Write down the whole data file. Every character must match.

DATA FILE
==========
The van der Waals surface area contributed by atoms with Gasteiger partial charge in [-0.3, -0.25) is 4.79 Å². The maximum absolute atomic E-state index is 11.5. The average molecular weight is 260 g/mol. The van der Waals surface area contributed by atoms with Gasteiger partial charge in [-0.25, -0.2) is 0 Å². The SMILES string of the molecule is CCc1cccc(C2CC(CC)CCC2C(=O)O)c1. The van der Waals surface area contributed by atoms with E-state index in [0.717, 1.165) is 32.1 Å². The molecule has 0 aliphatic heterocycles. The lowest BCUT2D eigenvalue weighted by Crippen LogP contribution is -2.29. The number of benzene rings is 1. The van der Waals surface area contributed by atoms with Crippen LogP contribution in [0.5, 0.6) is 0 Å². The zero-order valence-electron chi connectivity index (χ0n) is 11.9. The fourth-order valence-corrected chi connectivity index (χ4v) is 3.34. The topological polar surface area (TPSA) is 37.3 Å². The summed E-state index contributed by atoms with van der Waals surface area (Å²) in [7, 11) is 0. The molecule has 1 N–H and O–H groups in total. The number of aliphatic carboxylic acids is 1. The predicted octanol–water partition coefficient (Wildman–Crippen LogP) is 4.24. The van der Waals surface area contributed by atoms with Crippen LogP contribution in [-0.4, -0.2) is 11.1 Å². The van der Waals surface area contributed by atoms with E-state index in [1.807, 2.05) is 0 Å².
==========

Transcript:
The van der Waals surface area contributed by atoms with Gasteiger partial charge in [-0.3, -0.25) is 4.79 Å². The maximum absolute atomic E-state index is 11.5. The average molecular weight is 260 g/mol. The van der Waals surface area contributed by atoms with Gasteiger partial charge in [-0.25, -0.2) is 0 Å². The SMILES string of the molecule is CCc1cccc(C2CC(CC)CCC2C(=O)O)c1. The van der Waals surface area contributed by atoms with E-state index in [0.717, 1.165) is 32.1 Å². The molecule has 0 aliphatic heterocycles. The lowest BCUT2D eigenvalue weighted by Crippen LogP contribution is -2.29. The number of benzene rings is 1. The van der Waals surface area contributed by atoms with Crippen LogP contribution in [0.5, 0.6) is 0 Å². The zero-order valence-electron chi connectivity index (χ0n) is 11.9. The fourth-order valence-corrected chi connectivity index (χ4v) is 3.34. The topological polar surface area (TPSA) is 37.3 Å². The summed E-state index contributed by atoms with van der Waals surface area (Å²) in [7, 11) is 0. The molecule has 1 N–H and O–H groups in total. The number of aliphatic carboxylic acids is 1. The predicted octanol–water partition coefficient (Wildman–Crippen LogP) is 4.24. The van der Waals surface area contributed by atoms with Crippen LogP contribution in [-0.4, -0.2) is 11.1 Å². The van der Waals surface area contributed by atoms with E-state index in [1.807, 2.05) is 0 Å².